Dog people/cat people

Yesterday  I was reading an article from last Sunday’s Daily
, (Healthy Pets section, June 12, 2011) entitled “Dogs vs cats: Your
choice says a lot about you.” I was interested in this article because I have
long had a theory about men and women and dogs and cats. My theory has to do with
why people prefer a dog or a cat and what that says about their attitudes
toward women.

From  my unscientific observations, it seemed to me that more men liked dogs than
cats. Cat people were much more often women than men. Men who didn’t like cats
said that cats weren’t friendly, they were aloof and even mean. Some men were
even afraid of cats. Men preferred dogs, I thought, because dogs are by nature
loyal and companionable. In the wild, dogs are pack animals and so they are
wired to prefer the company of groups. When domesticated, dogs became faithful
companions because they view the human as being the “alpha” or leader, and most
will easily submit to a human master’s wishes but be happy about it.

This  fits with what a man likes to have in a woman – a loyal companion who is
willing (at least traditionally) to take a subservient role. Even if men today
aren’t overtly sexist, many still seem to have the need to dominate, or at
least to lead. They prefer a woman to be dependent on them, because it
validates them somehow.

More  women like cats than men do (I am not saying that more women like cats than
dogs) because women accept cats for who they are; and women who are cat people
admire the grace and beauty, the independence and perhaps even the aloofness of
cats. Cats can also be affectionate companions, but on their own terms. I think
women who like cats admire these qualities and either aspire or have achieved
them. Blind loyalty is not a desired characteristic – earned loyalty is. Cats
will give you their loyalty if you have shown that you deserve it and have
inspired their confidence. Cats don’t “need” people the way dogs do. Another
reason women may prefer cats to dogs is that cats are less work. Women’s lives
are generally very busy and adding a needy dog to their daily chores may be
highly undesirable.

Therefore,  when a woman meets a man who is a professed cat-person, she should take notice:  this man is worth getting to know – he is not like all the others! Blind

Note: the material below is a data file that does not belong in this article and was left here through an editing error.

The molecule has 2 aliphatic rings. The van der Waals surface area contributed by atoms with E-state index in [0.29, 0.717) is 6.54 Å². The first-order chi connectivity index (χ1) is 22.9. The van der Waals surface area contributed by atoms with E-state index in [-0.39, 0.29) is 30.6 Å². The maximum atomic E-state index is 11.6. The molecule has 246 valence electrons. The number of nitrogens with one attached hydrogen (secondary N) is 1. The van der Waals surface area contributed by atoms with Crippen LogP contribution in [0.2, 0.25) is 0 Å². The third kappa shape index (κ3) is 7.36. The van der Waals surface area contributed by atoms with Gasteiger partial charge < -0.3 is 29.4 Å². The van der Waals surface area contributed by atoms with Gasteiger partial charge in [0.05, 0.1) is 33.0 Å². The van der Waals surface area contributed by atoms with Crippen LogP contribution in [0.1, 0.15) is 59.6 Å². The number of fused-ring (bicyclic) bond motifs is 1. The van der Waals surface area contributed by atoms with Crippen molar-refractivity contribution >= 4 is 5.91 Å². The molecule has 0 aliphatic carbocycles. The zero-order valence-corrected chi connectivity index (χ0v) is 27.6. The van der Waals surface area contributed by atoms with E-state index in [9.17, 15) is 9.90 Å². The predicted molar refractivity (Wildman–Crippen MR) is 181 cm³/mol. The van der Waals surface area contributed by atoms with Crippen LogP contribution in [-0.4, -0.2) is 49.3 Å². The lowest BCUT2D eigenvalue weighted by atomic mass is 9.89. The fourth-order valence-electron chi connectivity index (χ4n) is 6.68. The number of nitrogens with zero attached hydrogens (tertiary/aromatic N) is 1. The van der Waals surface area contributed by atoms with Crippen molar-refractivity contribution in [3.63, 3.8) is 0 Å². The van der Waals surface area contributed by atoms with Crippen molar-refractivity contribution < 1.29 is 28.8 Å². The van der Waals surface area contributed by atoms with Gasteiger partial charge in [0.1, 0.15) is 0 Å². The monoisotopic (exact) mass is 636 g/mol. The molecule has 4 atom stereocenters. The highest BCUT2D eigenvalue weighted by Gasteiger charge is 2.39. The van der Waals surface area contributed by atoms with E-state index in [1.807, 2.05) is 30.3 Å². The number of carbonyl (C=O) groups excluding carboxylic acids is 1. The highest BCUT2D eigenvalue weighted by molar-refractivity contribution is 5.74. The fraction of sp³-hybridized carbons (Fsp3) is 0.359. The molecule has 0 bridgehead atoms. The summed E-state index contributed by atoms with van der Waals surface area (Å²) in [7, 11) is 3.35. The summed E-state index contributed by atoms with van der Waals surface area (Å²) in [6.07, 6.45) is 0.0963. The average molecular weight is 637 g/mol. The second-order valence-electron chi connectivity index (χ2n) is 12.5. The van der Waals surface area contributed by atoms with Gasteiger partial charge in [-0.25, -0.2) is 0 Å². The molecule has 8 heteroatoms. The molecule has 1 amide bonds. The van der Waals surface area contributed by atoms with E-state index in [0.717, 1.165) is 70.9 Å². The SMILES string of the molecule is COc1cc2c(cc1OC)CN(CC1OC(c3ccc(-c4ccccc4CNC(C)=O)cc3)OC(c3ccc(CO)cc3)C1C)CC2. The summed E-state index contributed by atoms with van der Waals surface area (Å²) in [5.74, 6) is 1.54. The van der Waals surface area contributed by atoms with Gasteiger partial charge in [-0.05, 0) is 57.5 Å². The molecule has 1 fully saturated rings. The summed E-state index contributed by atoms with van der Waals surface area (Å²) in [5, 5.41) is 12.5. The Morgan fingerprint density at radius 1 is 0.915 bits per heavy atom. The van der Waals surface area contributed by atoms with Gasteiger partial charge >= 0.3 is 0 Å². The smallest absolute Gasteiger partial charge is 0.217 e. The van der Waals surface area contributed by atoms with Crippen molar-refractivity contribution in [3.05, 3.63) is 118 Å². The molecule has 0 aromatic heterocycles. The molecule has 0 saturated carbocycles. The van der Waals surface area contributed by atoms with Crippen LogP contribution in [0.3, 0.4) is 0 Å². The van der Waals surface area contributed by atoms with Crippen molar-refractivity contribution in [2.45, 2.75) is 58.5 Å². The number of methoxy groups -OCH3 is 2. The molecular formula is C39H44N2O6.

loyalty is not as important to him and what he admires in a pet is more likely
to be what he admires in a woman as well: independence, loyalty that is earned,
grace and beauty.

Of  course, this does not mean that men who are dog-people are all alike and want
to dominate women. In fact, if a man says he prefers dogs it may be because he
doesn’t really know much about cats except what the stereotypes say: they are
aloof and unfriendly. In this case, a cat-owning woman may “convert” a man into
a cat-person or at least one who enjoys both kinds of pets equally for their
unique qualities.

However,  I do believe that a man, unless he is allergic to cats, who absolutely REFUSES  to see the good qualities of cats, is much more likely to be sexist and to want  a woman he can dominate, a woman that is not a “threat” to his masculinity.

I  admit that my “theory” relies on generalizations and stereotypes, and that
modern men are not as sexist as they were in the past. My niece’s husband, for
example, is clearly a dog person, but not sexist – if he were, I don’t think she
would have married him. But perhaps he would be willing to accept a cat as a
pet as well; circumstances (such as her allergies) just do not allow it.

So  when I read this article, I wanted to see if my theory were validated by
scientific research. The article says:

A  team of researchers at the University of Texas, led by psychologist Sam
Gosling, found that those who define themselves as “dog people” are more
extroverted, more agreeable and more conscientious than their feline-loving

Agreeable??  Cat people are not as agreeable? I beg to differ. But I read on…

Self-described  “cat people”, by contrast, are more open, more creative and less traditional  but also more neurotic.